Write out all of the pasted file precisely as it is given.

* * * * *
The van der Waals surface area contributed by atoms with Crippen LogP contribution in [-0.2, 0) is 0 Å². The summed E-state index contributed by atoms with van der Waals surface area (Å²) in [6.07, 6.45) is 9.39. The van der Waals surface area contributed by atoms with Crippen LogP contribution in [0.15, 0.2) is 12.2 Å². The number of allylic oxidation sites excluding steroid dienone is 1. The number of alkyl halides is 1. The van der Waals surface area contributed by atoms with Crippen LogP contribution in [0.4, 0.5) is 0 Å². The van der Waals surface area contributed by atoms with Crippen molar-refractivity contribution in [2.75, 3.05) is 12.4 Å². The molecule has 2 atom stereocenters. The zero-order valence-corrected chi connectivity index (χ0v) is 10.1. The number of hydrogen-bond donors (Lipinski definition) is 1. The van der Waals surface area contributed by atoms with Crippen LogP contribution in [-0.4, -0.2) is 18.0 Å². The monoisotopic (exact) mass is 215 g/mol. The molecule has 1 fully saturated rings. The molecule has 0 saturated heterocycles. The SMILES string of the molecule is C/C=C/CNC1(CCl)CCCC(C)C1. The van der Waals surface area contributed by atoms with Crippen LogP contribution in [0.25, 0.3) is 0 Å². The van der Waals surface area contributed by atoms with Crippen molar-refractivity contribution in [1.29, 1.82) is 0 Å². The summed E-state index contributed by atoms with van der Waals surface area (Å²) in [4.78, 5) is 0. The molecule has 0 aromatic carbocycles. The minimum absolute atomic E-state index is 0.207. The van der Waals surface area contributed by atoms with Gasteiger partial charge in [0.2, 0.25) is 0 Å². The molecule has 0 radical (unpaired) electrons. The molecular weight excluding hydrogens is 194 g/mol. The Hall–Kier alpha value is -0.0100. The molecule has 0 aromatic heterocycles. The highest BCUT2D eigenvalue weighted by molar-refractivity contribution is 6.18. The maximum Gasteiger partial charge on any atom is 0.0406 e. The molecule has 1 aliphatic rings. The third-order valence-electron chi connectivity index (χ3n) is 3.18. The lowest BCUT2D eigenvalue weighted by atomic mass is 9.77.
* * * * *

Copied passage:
The van der Waals surface area contributed by atoms with Crippen LogP contribution in [-0.2, 0) is 0 Å². The summed E-state index contributed by atoms with van der Waals surface area (Å²) in [6.07, 6.45) is 9.39. The van der Waals surface area contributed by atoms with Crippen LogP contribution in [0.15, 0.2) is 12.2 Å². The number of allylic oxidation sites excluding steroid dienone is 1. The number of alkyl halides is 1. The van der Waals surface area contributed by atoms with Crippen LogP contribution in [0.4, 0.5) is 0 Å². The van der Waals surface area contributed by atoms with Crippen molar-refractivity contribution in [2.75, 3.05) is 12.4 Å². The molecule has 2 atom stereocenters. The zero-order valence-corrected chi connectivity index (χ0v) is 10.1. The number of hydrogen-bond donors (Lipinski definition) is 1. The van der Waals surface area contributed by atoms with Crippen LogP contribution in [-0.4, -0.2) is 18.0 Å². The monoisotopic (exact) mass is 215 g/mol. The molecule has 1 fully saturated rings. The molecule has 0 saturated heterocycles. The SMILES string of the molecule is C/C=C/CNC1(CCl)CCCC(C)C1. The van der Waals surface area contributed by atoms with Crippen LogP contribution in [0.25, 0.3) is 0 Å². The van der Waals surface area contributed by atoms with Crippen molar-refractivity contribution in [1.29, 1.82) is 0 Å². The summed E-state index contributed by atoms with van der Waals surface area (Å²) in [4.78, 5) is 0. The molecule has 0 aromatic carbocycles. The minimum absolute atomic E-state index is 0.207. The van der Waals surface area contributed by atoms with Gasteiger partial charge in [0.2, 0.25) is 0 Å². The molecule has 0 radical (unpaired) electrons. The molecular weight excluding hydrogens is 194 g/mol. The Hall–Kier alpha value is -0.0100. The molecule has 0 aromatic heterocycles. The highest BCUT2D eigenvalue weighted by molar-refractivity contribution is 6.18. The maximum Gasteiger partial charge on any atom is 0.0406 e. The molecule has 1 aliphatic rings. The third-order valence-electron chi connectivity index (χ3n) is 3.18. The lowest BCUT2D eigenvalue weighted by atomic mass is 9.77.